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Better shuls, one ‘Shabbat Shalom’ at a time
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Better shuls, one ‘Shabbat Shalom’ at a time

Ron Wolfson, center, demonstrates an attitude of welcome with Cantor Bruce Siegel, left, and Rabbi Aaron Schonbrun.
Ron Wolfson, center, demonstrates an attitude of welcome with Cantor Bruce Siegel, left, and Rabbi Aaron Schonbrun.

Building relationships is the key to success for synagogues in the 21st century, according to Jewish educator and author Ron Wolfson.

“We cannot sit still and ‘do synagogue’ as usual. Building relationships is critical, and being welcoming is the first step in building relationships with people,” Wolfson said during a seminar at Congregation Torat El in Oakhurst on March 13.

Wolfson, the Fingerhut Professor of Education at the American Jewish University in Los Angeles, spoke about the challenges facing Conservative synagogues to an audience of about 85 people.

Conservative synagogues in particular face tough competition from Reform temples, which are often perceived as laid back and “easy,” and from Chabad-Lubavitch, which has raised the bar on the art of welcoming, Wolfson said.

“I have been to Chabad events where they draw 5,000 people. The key to Chabad success is what we need to learn,” he said.

Wolfson relayed worst-case scenarios he has experienced in his research at congregations around the country. In a large Conservative synagogue in Baltimore, for example, he said he wandered around for half an hour before being acknowledged.

“The day school and gift shop were open; there were about 12 people in the office, but after 30 minutes the only person who said anything to me was Winston the custodian. He was the only one with a name tag,” he said.

Wolfson, author of The Spirituality of Welcoming: How to Transform Your Congregation Into a Sacred Community, is the cofounder of Synagogue 3000, a research group aimed at reinvigorating synagogue life.

In a synagogue in a Philadelphia suburb where Wolfson was invited as a scholar-in-residence, he said he arrived at the “enormous sanctuary that sleeps 800” and settled into a seat. Within moments, a man approached him and told him he was sitting in his seat.

“There are 785 empty seats, and this man needs my seat,” Wolfson said. “The first thing he should have said to me was ‘Shabbat Shalom. Would you like to sit with me?’”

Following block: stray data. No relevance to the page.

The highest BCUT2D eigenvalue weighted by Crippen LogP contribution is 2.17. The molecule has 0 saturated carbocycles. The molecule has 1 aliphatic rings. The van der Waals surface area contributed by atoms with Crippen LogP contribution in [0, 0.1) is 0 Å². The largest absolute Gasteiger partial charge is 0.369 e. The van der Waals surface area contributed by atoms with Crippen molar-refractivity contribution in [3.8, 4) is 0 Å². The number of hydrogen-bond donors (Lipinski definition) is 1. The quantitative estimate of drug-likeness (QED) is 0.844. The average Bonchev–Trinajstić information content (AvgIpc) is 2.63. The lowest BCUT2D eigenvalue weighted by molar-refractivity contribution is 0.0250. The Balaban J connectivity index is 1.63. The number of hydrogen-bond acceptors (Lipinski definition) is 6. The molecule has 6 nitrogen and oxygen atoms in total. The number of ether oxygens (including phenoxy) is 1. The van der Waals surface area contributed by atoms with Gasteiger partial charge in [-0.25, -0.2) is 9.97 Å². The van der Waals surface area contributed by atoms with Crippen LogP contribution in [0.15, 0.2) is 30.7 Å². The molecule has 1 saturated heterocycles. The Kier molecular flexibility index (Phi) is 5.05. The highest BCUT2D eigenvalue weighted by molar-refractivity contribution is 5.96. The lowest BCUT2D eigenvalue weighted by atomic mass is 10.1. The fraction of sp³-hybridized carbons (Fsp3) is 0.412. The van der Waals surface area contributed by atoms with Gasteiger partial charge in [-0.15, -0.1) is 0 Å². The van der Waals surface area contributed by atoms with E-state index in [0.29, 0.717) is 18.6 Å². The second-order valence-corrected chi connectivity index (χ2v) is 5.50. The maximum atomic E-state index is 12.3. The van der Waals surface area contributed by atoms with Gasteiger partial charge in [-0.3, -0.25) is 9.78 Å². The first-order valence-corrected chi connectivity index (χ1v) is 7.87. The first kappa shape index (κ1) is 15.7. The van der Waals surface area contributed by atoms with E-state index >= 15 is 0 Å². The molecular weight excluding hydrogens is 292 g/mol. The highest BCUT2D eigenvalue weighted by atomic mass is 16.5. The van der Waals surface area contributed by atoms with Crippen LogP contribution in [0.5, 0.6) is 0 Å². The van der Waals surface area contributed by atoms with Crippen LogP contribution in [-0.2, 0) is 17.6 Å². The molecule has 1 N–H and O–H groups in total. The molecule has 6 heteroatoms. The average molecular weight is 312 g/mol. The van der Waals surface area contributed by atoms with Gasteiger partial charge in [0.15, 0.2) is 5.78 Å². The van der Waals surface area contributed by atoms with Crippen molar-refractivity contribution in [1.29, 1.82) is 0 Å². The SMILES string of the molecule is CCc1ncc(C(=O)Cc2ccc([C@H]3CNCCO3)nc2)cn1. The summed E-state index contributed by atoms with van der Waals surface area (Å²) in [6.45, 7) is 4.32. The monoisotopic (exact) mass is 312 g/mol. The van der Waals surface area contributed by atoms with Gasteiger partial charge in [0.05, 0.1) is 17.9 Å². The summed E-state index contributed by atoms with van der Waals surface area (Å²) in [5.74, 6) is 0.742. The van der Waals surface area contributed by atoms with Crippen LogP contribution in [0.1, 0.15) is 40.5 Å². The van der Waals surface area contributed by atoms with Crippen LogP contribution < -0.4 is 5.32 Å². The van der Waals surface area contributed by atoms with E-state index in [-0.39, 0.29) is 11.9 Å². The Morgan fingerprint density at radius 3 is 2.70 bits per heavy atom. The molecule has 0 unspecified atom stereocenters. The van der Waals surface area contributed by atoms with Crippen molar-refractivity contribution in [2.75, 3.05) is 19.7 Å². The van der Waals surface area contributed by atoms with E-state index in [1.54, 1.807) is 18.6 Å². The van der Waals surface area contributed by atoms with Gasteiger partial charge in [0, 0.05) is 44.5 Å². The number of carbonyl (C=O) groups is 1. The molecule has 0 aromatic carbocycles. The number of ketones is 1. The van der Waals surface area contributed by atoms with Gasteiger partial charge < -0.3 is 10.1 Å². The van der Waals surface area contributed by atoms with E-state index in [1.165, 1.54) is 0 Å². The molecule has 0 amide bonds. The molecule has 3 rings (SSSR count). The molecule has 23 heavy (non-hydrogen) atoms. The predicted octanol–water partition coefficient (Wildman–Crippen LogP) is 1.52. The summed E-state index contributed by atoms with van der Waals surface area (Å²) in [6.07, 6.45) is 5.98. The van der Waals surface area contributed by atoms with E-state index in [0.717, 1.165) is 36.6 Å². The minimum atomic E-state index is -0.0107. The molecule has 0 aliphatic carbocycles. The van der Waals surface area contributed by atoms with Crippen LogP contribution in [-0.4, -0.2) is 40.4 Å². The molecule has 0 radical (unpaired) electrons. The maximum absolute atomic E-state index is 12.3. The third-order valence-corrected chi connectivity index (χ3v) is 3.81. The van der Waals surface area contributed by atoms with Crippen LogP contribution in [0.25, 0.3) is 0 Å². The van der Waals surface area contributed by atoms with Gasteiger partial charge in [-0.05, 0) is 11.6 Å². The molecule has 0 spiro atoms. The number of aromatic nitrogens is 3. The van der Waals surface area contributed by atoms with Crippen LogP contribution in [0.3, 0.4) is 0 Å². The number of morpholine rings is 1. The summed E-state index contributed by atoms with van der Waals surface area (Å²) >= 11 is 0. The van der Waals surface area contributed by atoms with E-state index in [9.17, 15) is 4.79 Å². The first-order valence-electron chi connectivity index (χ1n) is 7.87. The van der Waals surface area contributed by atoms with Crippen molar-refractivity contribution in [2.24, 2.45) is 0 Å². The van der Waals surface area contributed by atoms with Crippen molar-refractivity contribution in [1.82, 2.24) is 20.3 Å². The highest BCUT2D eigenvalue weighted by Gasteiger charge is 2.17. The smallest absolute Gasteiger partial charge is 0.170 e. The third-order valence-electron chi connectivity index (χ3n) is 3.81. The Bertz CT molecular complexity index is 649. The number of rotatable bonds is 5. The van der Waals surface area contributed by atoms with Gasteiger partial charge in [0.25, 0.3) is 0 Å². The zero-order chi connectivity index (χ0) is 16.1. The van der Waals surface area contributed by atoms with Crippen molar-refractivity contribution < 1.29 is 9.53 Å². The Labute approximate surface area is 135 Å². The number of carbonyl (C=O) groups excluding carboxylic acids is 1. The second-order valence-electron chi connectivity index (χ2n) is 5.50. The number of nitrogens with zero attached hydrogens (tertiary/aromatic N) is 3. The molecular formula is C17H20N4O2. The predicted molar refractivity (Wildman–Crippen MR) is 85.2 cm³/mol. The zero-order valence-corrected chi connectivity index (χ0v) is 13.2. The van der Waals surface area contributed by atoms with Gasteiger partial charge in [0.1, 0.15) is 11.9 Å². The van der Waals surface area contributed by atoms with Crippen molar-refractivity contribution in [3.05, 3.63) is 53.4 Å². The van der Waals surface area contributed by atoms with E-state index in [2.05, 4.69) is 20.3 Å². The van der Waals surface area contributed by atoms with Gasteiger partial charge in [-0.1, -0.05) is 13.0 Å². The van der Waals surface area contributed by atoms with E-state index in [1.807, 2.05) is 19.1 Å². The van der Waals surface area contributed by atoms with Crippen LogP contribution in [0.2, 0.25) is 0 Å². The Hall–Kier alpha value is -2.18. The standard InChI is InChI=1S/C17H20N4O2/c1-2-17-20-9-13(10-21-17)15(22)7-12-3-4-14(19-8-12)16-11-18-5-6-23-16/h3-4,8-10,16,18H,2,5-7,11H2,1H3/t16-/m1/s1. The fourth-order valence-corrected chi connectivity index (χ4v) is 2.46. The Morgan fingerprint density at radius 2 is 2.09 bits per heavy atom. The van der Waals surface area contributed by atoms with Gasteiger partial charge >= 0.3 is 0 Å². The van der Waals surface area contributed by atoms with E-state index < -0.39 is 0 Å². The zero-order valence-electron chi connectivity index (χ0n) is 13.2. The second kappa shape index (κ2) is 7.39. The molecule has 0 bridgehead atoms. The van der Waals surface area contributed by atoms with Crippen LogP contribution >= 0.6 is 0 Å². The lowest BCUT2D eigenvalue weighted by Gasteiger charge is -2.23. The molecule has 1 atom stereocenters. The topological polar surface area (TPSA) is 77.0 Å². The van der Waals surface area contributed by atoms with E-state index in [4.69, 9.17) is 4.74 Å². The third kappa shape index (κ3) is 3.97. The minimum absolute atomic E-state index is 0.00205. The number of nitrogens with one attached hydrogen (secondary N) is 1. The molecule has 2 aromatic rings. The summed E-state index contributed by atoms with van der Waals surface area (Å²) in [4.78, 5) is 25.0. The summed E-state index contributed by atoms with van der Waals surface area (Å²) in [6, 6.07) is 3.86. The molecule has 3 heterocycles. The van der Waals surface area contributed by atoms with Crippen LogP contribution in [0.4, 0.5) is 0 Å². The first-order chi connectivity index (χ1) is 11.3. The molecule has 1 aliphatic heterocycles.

Today’s synagogues need a greeter at the front door or even at the curb, not in the sanctuary, which is often unmarked and hard to find, Wolfson said.

“Instead of seeing a welcome sign while driving into many synagogues I visit, the first sign I see is ‘Drop Off.’ I don’t want to drop off — I want to drop in!” he said.

‘Attitude of welcome’

Synagogues should emulate the customer service slogans of leading businesses, such as Marriot (Anticipate needs), Disney (Everyone is a greeter), Sinai Hospital (Demystify the experience), and Home Depot (There’s no such thing as a stupid question). Shul websites should reflect vibrant photos of members engaged in celebration, rather than drab pictures of the building.

A basket of quiet toys should be kept at the back of the sanctuary to keep young children engaged. And if someone walks in late and can’t find their place in the siddur, hand them yours, Wolfson suggested.

In addition to the warm welcome, synagogues should offer good food.

“As a result of our study, shuls all over the country have opened up cafes with names like Holy Grounds, Cafe Schmooze, and my all-time favorite, Mi KaMocha,” Wolfson said.

“Your job next Shabbat when you see someone you don’t know is to make the first move and be an Abraham or a Sarah and introduce yourself. Then introduce them to other members,” he said. “Approach people with an attitude of welcome, and it will become an intrinsic characteristic of your synagogue.”

Wolfson’s message helped shape the vision of the merger between Temple Beth Torah and Temple Beth El, said Torat El president Alan Stern of West Long Branch.

“I heard Ron speak two years ago at a United Synagogue of Conservative Judaism event, and he changed the way I look at synagogue,” Stern said. “His paradigm of Judaism is that we need to have something for everybody.”

Having a newly merged congregation provides a fresh slate to build a welcoming community, said Rabbi Aaron Schonbrun.

“On Shabbat morning I always have people introduce themselves to each other. My message is that it’s never too late to ask someone their name,” he said. “Who wants to be connected to something where they are not welcome?”

Temple member Harvey Shooman of West Long Branch said Wolfson not only addressed problem areas, but provided tangible solutions. “We are always looking for ways to energize, grow, and retain our membership,” he said.

The warm welcome policy hit home for congregation member Myron Samuel of Oakhurst. “Among the many messages he conveyed to us was that not only the leaders but also every member must get to know each other and warmly welcome visitors and strangers to the congregation,” he said.

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